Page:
Thursday 10 October 2013

Sources For Embroidery? Early Lining & Wallpapers In The V&A, London

I have been very interested for sometime in the wall decorations that once existed in homes dating from the Tudor and Stuart periods - particularly those in Scotland and Wales. And it was while I was searching the V&A image collection for something quite different, that I stumbled across early lining and wallpapers of that period. The one above is thought to be inspired by embroidery and it does so closely resemble the embroidery decorations of the time - but equally the influence might be construed to be the other way round, with perhaps the printed design being a precursor to the embroidered design.

It has been shown that many of the designs for the narrative Stuart panels were based on contemporary prints. Prints, too, influenced designs on interior walls. I have no idea at the moment about the relative costs or accessibility of prints vs wallpapers, but wallpapers would have represented a rare visual graphic exemplar in a time when there was very little graphic impact about, which is now so difficult for us to imagine in our age of posters and magazines. The paper above recollects the allegorical Stuart panels - this one depicts the 5 senses.

This design seems influenced by near Eastern designs, from the Ottoman or Safavid dynasties.

A fisher is sometimes depicted in a central cartouche on Stuart panels. Here the house with its curling smoke looks familiar together with the over-sized flora and fauna.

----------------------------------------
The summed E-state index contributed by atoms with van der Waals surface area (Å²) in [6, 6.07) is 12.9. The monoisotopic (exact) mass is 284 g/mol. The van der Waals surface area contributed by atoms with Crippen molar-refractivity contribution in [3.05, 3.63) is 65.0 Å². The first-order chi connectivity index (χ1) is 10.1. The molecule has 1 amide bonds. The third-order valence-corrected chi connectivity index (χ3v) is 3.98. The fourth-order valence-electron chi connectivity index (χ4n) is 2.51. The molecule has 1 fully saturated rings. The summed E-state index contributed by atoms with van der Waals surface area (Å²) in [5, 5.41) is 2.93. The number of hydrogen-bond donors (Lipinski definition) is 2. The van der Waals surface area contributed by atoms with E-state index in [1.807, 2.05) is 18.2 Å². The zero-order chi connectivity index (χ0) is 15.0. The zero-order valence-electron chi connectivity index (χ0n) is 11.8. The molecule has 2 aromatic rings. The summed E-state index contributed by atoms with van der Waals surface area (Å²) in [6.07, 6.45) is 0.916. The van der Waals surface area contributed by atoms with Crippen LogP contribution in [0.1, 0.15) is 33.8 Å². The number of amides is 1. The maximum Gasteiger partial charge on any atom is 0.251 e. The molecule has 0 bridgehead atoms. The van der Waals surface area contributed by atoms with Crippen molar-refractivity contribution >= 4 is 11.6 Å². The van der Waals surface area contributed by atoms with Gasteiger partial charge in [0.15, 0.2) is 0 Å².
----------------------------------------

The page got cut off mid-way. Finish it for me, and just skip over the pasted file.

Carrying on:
This print appears upside down as shown in the V&A image gallery but still reminds me of designs for official-looking bourses.

This coloured design recalls the pattern of the first image. It is later in date and is from Italy and was probably intended as a lining for a book.

Only just discernible on this paper are the outlines of a courtly man and woman united by a fecund flowering rose. 

This paper presents again figures in a landscape of over-sized flora and fauna.

This is an intriguing example - the floral pattern has been over-printed on a text page. The quality of the over print is high and perhaps this was a test print run off on recycled paper - since paper was not the throw away price it is today. Or is this over printing merely an intermediary stage between capturing a pattern and transferring it to cloth or paper for an end use we do not know?

I am still wondering and it would be good to hear your thoughts.


  1. I'm wondering what is the figure fishing in your fourth example?

    1. I think we're seeing a face peeking out just on the right of a parasol... The bits sticking up at the top appear to be reeds or grasses in the pond.